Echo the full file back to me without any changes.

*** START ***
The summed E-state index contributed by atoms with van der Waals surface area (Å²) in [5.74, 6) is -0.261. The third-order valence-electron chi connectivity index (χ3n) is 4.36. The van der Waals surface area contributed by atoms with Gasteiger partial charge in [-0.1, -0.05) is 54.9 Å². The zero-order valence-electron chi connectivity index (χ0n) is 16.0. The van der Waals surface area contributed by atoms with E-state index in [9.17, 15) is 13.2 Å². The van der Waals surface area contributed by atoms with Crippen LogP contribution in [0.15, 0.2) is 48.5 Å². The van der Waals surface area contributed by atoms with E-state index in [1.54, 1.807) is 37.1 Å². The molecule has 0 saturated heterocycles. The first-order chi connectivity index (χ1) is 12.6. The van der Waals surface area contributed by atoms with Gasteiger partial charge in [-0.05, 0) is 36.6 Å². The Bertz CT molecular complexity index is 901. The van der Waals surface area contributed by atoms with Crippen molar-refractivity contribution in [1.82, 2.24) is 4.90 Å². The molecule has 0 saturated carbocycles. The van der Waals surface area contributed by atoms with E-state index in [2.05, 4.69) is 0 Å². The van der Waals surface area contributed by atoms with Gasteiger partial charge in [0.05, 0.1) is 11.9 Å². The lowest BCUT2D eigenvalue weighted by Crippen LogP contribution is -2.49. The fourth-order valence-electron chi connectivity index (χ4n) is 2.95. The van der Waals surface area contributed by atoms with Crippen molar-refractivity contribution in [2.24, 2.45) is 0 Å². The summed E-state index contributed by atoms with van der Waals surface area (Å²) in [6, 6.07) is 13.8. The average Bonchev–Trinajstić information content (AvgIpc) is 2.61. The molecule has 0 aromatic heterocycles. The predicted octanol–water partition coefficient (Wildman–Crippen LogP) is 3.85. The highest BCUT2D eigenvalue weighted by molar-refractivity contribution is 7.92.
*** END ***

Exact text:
The summed E-state index contributed by atoms with van der Waals surface area (Å²) in [5.74, 6) is -0.261. The third-order valence-electron chi connectivity index (χ3n) is 4.36. The van der Waals surface area contributed by atoms with Gasteiger partial charge in [-0.1, -0.05) is 54.9 Å². The zero-order valence-electron chi connectivity index (χ0n) is 16.0. The van der Waals surface area contributed by atoms with E-state index in [9.17, 15) is 13.2 Å². The van der Waals surface area contributed by atoms with Crippen LogP contribution in [0.15, 0.2) is 48.5 Å². The van der Waals surface area contributed by atoms with E-state index in [1.54, 1.807) is 37.1 Å². The molecule has 0 saturated heterocycles. The first-order chi connectivity index (χ1) is 12.6. The van der Waals surface area contributed by atoms with Gasteiger partial charge in [-0.05, 0) is 36.6 Å². The Bertz CT molecular complexity index is 901. The van der Waals surface area contributed by atoms with Crippen molar-refractivity contribution in [1.82, 2.24) is 4.90 Å². The molecule has 0 saturated carbocycles. The van der Waals surface area contributed by atoms with E-state index in [2.05, 4.69) is 0 Å². The van der Waals surface area contributed by atoms with Gasteiger partial charge in [0.05, 0.1) is 11.9 Å². The lowest BCUT2D eigenvalue weighted by Crippen LogP contribution is -2.49. The fourth-order valence-electron chi connectivity index (χ4n) is 2.95. The van der Waals surface area contributed by atoms with Crippen molar-refractivity contribution in [2.24, 2.45) is 0 Å². The summed E-state index contributed by atoms with van der Waals surface area (Å²) in [6, 6.07) is 13.8. The average Bonchev–Trinajstić information content (AvgIpc) is 2.61. The molecule has 0 aromatic heterocycles. The predicted octanol–water partition coefficient (Wildman–Crippen LogP) is 3.85. The highest BCUT2D eigenvalue weighted by molar-refractivity contribution is 7.92.